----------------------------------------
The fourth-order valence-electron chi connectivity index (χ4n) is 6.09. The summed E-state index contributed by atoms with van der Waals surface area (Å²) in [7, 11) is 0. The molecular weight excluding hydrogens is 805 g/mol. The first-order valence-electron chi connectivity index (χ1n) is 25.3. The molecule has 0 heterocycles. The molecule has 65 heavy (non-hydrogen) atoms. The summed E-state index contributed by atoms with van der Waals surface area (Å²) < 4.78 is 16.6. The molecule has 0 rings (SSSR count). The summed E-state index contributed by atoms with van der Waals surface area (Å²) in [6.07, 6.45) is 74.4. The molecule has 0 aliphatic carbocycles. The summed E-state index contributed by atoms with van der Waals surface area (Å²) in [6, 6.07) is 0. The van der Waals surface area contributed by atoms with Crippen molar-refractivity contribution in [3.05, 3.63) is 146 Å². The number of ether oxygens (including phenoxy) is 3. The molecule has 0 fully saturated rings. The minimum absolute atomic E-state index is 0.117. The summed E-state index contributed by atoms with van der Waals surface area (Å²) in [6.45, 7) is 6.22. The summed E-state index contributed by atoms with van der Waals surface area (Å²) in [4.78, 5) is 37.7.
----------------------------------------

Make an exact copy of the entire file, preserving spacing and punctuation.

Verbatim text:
The fourth-order valence-electron chi connectivity index (χ4n) is 6.09. The summed E-state index contributed by atoms with van der Waals surface area (Å²) in [7, 11) is 0. The molecular weight excluding hydrogens is 805 g/mol. The first-order valence-electron chi connectivity index (χ1n) is 25.3. The molecule has 0 heterocycles. The molecule has 65 heavy (non-hydrogen) atoms. The summed E-state index contributed by atoms with van der Waals surface area (Å²) < 4.78 is 16.6. The molecule has 0 rings (SSSR count). The summed E-state index contributed by atoms with van der Waals surface area (Å²) in [6.07, 6.45) is 74.4. The molecule has 0 aliphatic carbocycles. The summed E-state index contributed by atoms with van der Waals surface area (Å²) in [6, 6.07) is 0. The van der Waals surface area contributed by atoms with Crippen molar-refractivity contribution in [3.05, 3.63) is 146 Å². The number of ether oxygens (including phenoxy) is 3. The molecule has 0 fully saturated rings. The minimum absolute atomic E-state index is 0.117. The summed E-state index contributed by atoms with van der Waals surface area (Å²) in [6.45, 7) is 6.22. The summed E-state index contributed by atoms with van der Waals surface area (Å²) in [4.78, 5) is 37.7.